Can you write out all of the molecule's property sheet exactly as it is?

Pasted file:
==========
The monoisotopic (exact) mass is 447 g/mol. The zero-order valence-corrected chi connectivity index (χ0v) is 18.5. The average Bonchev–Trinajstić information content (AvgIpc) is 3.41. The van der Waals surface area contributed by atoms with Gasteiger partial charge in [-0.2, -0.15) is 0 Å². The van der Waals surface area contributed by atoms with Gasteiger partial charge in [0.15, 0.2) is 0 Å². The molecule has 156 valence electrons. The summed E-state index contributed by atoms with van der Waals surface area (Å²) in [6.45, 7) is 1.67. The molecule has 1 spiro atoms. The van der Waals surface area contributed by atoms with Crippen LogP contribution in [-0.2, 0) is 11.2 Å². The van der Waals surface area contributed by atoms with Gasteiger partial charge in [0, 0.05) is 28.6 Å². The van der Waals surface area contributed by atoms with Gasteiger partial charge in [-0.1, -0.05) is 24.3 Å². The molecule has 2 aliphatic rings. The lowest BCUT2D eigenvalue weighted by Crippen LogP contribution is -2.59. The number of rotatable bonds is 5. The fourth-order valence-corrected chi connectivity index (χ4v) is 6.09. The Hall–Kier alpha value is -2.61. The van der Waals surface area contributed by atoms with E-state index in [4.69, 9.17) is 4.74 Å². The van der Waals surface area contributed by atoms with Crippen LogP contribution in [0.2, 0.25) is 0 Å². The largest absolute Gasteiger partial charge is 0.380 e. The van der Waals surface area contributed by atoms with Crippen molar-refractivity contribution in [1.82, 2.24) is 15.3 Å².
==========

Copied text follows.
The monoisotopic (exact) mass is 447 g/mol. The zero-order valence-corrected chi connectivity index (χ0v) is 18.5. The average Bonchev–Trinajstić information content (AvgIpc) is 3.41. The van der Waals surface area contributed by atoms with Gasteiger partial charge in [-0.2, -0.15) is 0 Å². The van der Waals surface area contributed by atoms with Gasteiger partial charge in [0.15, 0.2) is 0 Å². The molecule has 156 valence electrons. The summed E-state index contributed by atoms with van der Waals surface area (Å²) in [6.45, 7) is 1.67. The molecule has 1 spiro atoms. The van der Waals surface area contributed by atoms with Crippen LogP contribution in [-0.2, 0) is 11.2 Å². The van der Waals surface area contributed by atoms with Gasteiger partial charge in [0, 0.05) is 28.6 Å². The van der Waals surface area contributed by atoms with Gasteiger partial charge in [-0.1, -0.05) is 24.3 Å². The molecule has 2 aliphatic rings. The lowest BCUT2D eigenvalue weighted by Crippen LogP contribution is -2.59. The number of rotatable bonds is 5. The fourth-order valence-corrected chi connectivity index (χ4v) is 6.09. The Hall–Kier alpha value is -2.61. The van der Waals surface area contributed by atoms with E-state index in [4.69, 9.17) is 4.74 Å². The van der Waals surface area contributed by atoms with Crippen LogP contribution in [0.2, 0.25) is 0 Å². The largest absolute Gasteiger partial charge is 0.380 e. The van der Waals surface area contributed by atoms with Crippen molar-refractivity contribution in [1.82, 2.24) is 15.3 Å².